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It’s not just procrastination. I’m also an internet addict, info-tainment junkie, whatever you want to call it. Even on weekends when I have nothing stressful to do, I’m drawn to the email, the Facebook, the blogs.

I’ve been focusing on my procrastinating tendencies, and I’ve been half-successful. At this point, my biggest barrier to success is my constant need for web-borne entertainment and screen-mediated social interactions.

Hypothesis: It’s not just procrastination. In order to make progress on my work habits, I need to address internet addiction.

Is “Internet Addiction” real?

Instant gratification. The web is an unending parade of funny pictures and videos, jokes, shocking headlines, and quips from your 200 closest friends. All of which provide a little squirt of dopamine from the pleasure centres of our brains. I’m addicted to a hormonal “drug” produced by my own body. Tweets and web comics are my pushers.

Internet addiction has been shown to produce physical changes in the brain. “It has been theorized that these changes reflect learning-type cognitive optimizations for using computers more efficiently, but also impair short-term memory and decision-making abilities — including ones which may contribute to the desire to stay online instead of be in the real world.” –Wikipedia.

How do you break a psychological addiction like this?

Stealing ideas from how people quit smoking: Cold Turkey. Restriction/Weaning.
One friend of mine takes 30-day breaks from Facebook.

“Corrective strategies include: content-control software, counseling, and cognitive behavioural therapy.” –Wikipedia.

Here’s what I will try first.

1. I’m re-activating Nanny For Google Chrome, an extension that I can set up to block certain sites for certain times of day. No more lost mornings on Facebook.

2. When I need a break from work, I will leave my computer and re-join the real world. A 20-minute walk is much better for my brain than 20 cat videos.

Along with my semi-successful anti-procrastination measures, I hope that directly targetting internet time-wasting will help me to become the person I want to be.



  1. A comment that I received by email:

    “On the way home, I heard a news report outlining studies that had been conducted confirming that internet – social media sites in particular – are addictive. The concluded that the need to check social status updates and information on the web was not only as addictive as other typical forms of addiction, but that in some cases it was harder to resist the urge to get online than to prevent oneself from having another drink!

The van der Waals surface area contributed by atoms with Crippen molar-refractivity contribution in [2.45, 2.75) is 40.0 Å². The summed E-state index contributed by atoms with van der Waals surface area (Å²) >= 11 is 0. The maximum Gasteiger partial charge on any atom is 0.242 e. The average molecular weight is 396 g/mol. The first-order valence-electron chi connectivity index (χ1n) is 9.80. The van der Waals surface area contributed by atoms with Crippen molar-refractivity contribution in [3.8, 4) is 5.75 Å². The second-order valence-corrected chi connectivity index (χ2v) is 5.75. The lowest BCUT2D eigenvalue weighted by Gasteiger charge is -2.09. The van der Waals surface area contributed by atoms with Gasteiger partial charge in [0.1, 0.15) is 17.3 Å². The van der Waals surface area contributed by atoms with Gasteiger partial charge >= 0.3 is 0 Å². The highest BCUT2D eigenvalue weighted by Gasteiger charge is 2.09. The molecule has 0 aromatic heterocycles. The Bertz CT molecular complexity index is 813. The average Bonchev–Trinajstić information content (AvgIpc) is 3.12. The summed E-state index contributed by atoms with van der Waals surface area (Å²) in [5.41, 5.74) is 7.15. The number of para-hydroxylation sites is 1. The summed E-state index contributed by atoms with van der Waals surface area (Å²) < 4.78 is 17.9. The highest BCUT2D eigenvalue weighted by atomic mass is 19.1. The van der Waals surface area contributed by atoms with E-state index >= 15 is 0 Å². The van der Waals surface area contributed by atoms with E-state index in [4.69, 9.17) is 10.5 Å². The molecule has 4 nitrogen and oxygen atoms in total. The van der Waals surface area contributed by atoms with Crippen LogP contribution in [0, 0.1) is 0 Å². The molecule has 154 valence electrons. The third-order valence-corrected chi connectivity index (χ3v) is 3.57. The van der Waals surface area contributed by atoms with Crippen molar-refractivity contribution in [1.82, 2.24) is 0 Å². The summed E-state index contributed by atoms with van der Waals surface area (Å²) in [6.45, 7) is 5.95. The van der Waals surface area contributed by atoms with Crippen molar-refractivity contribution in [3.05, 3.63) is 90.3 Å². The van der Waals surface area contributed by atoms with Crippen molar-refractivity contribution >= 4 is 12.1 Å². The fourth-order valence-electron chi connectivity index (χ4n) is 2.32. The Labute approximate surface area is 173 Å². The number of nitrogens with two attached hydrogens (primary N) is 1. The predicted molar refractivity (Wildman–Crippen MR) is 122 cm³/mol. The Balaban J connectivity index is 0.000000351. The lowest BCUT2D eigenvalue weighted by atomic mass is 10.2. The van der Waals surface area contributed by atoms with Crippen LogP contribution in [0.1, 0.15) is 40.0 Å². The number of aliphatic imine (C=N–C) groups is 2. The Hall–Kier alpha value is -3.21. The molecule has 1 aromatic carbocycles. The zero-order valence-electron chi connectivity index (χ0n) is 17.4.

They also said that it wasn’t just the social media sites, but also for those who “needed to stay on top of work.”

    So you’re not alone and it is real.

    Is it possible to work time for it into your day rather than “stealing it” from other activities? What about as a reward or that doesn’t work?”

    • Thanks for your thoughts. Since receiving this, I’ve done a bit more looking around on the web, and there does seem to be a lot written about internet addition. There’s a lot of debate as to whether it qualifies as an addition or a compulsion, a new psychological disorder or a new twist on an old one. But nobody denies that, for some people, the internet is associated with harmful behaviour that individuals have difficulty stopping.

      To the question of whether I could allow restricted brackets of time for surfing: yes I could, and that would be a solution of the time-management or work-habits variety. Broadly speaking that’s what I’ve been trying to do for the past 2-3 years, with only limited success. Sometimes my “20-minute Facebook” break goes on for 2 hours or more. So the purpose of this post was to propose that I can’t make any more progress on beating procrastination until I also address internet addiction. In other words, I need more than just work-habits strategies, I need addiction-management strategies.

      That’s the hypothesis, anyway. Unfortunately, I know next to nothing about addiction. I’ve never even had to quit smoking. Time to do some research!

  2. Hi Johnny

    discovered your site whilst doing a google search for the ‘Now Habit’. I liked your explanation of it and how it was working so well for you the first 4 weeks you tried it, then you kinda fell off the wagon so to speak. I am going to buy the book and implement the system (that you also describe very well in your article). I am going to make a goal of sticking with it for 90 days (even when I don’t feel like doing it) so it becomes a habitual way for me to stay on task and focusded. Wish me luck 🙂

    • Hi Linda, thanks for your post, sorry I didn’t notice it earlier. Best of luck with The NOW Habit! Please do drop by again and let us know how it’s going for you.
      The NOW Habit was a big break-through for me, but It’s true that it has only lead to limited success in becoming a productive person again. To be honest, I’m not really following 100% of the advice in the book. The only thing that I’ve stuck with has been the Unschedule and using a timer. I should read the book again.
      I had some good results after this post about internet addiction. I cut off my access to Facebook and my other “play” sites, and really got a lot done. For about a week. Then I started sliding. Now I’m re-reading this post and re-committing to the tactic. This is why I started a blog on the subject 😉

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